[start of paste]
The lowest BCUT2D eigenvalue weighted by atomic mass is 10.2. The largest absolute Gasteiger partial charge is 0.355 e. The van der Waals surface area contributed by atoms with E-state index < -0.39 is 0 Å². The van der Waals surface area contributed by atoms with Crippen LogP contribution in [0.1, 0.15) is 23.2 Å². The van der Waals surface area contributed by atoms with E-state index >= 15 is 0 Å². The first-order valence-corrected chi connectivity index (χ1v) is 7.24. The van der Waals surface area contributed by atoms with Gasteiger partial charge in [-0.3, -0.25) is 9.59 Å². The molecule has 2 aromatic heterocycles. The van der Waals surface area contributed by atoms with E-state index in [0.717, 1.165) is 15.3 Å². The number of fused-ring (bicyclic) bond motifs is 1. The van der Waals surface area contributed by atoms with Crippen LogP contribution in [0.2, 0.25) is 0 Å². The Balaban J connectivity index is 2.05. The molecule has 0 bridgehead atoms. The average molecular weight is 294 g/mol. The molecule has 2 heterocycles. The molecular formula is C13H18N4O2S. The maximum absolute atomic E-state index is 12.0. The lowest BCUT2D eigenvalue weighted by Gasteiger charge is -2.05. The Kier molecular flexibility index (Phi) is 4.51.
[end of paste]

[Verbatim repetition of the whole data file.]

The lowest BCUT2D eigenvalue weighted by atomic mass is 10.2. The largest absolute Gasteiger partial charge is 0.355 e. The van der Waals surface area contributed by atoms with E-state index < -0.39 is 0 Å². The van der Waals surface area contributed by atoms with Crippen LogP contribution in [0.1, 0.15) is 23.2 Å². The van der Waals surface area contributed by atoms with E-state index >= 15 is 0 Å². The first-order valence-corrected chi connectivity index (χ1v) is 7.24. The van der Waals surface area contributed by atoms with Gasteiger partial charge in [-0.3, -0.25) is 9.59 Å². The molecule has 2 aromatic heterocycles. The van der Waals surface area contributed by atoms with E-state index in [0.717, 1.165) is 15.3 Å². The number of fused-ring (bicyclic) bond motifs is 1. The van der Waals surface area contributed by atoms with Crippen LogP contribution in [0.2, 0.25) is 0 Å². The Balaban J connectivity index is 2.05. The molecule has 0 bridgehead atoms. The average molecular weight is 294 g/mol. The molecule has 2 heterocycles. The molecular formula is C13H18N4O2S. The maximum absolute atomic E-state index is 12.0. The lowest BCUT2D eigenvalue weighted by Gasteiger charge is -2.05. The Kier molecular flexibility index (Phi) is 4.51.